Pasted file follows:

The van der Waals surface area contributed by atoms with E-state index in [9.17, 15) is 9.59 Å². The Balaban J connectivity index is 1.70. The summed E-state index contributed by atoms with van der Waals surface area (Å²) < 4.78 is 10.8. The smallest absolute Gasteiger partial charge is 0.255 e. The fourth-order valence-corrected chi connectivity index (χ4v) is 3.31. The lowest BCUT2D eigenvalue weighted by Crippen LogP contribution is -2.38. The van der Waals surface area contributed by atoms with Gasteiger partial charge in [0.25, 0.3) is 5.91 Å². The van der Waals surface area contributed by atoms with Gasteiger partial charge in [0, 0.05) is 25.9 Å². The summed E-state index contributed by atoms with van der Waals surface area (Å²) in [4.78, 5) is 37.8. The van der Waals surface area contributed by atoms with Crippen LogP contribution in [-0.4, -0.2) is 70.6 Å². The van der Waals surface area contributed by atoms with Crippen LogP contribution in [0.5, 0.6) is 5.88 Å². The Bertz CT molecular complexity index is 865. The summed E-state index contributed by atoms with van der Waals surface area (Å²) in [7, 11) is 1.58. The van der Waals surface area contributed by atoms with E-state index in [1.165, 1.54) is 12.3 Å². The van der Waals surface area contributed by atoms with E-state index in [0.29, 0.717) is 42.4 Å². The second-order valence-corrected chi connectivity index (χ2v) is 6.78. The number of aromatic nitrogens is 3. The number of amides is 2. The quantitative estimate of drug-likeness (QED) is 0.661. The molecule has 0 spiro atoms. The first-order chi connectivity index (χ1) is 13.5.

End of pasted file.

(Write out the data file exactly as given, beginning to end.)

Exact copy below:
The van der Waals surface area contributed by atoms with E-state index in [9.17, 15) is 9.59 Å². The Balaban J connectivity index is 1.70. The summed E-state index contributed by atoms with van der Waals surface area (Å²) < 4.78 is 10.8. The smallest absolute Gasteiger partial charge is 0.255 e. The fourth-order valence-corrected chi connectivity index (χ4v) is 3.31. The lowest BCUT2D eigenvalue weighted by Crippen LogP contribution is -2.38. The van der Waals surface area contributed by atoms with Gasteiger partial charge in [0.25, 0.3) is 5.91 Å². The van der Waals surface area contributed by atoms with Gasteiger partial charge in [0, 0.05) is 25.9 Å². The summed E-state index contributed by atoms with van der Waals surface area (Å²) in [4.78, 5) is 37.8. The van der Waals surface area contributed by atoms with Crippen LogP contribution in [-0.4, -0.2) is 70.6 Å². The van der Waals surface area contributed by atoms with Crippen LogP contribution in [0.5, 0.6) is 5.88 Å². The Bertz CT molecular complexity index is 865. The summed E-state index contributed by atoms with van der Waals surface area (Å²) in [7, 11) is 1.58. The van der Waals surface area contributed by atoms with E-state index in [1.165, 1.54) is 12.3 Å². The van der Waals surface area contributed by atoms with E-state index in [0.29, 0.717) is 42.4 Å². The second-order valence-corrected chi connectivity index (χ2v) is 6.78. The number of aromatic nitrogens is 3. The number of amides is 2. The quantitative estimate of drug-likeness (QED) is 0.661. The molecule has 0 spiro atoms. The first-order chi connectivity index (χ1) is 13.5.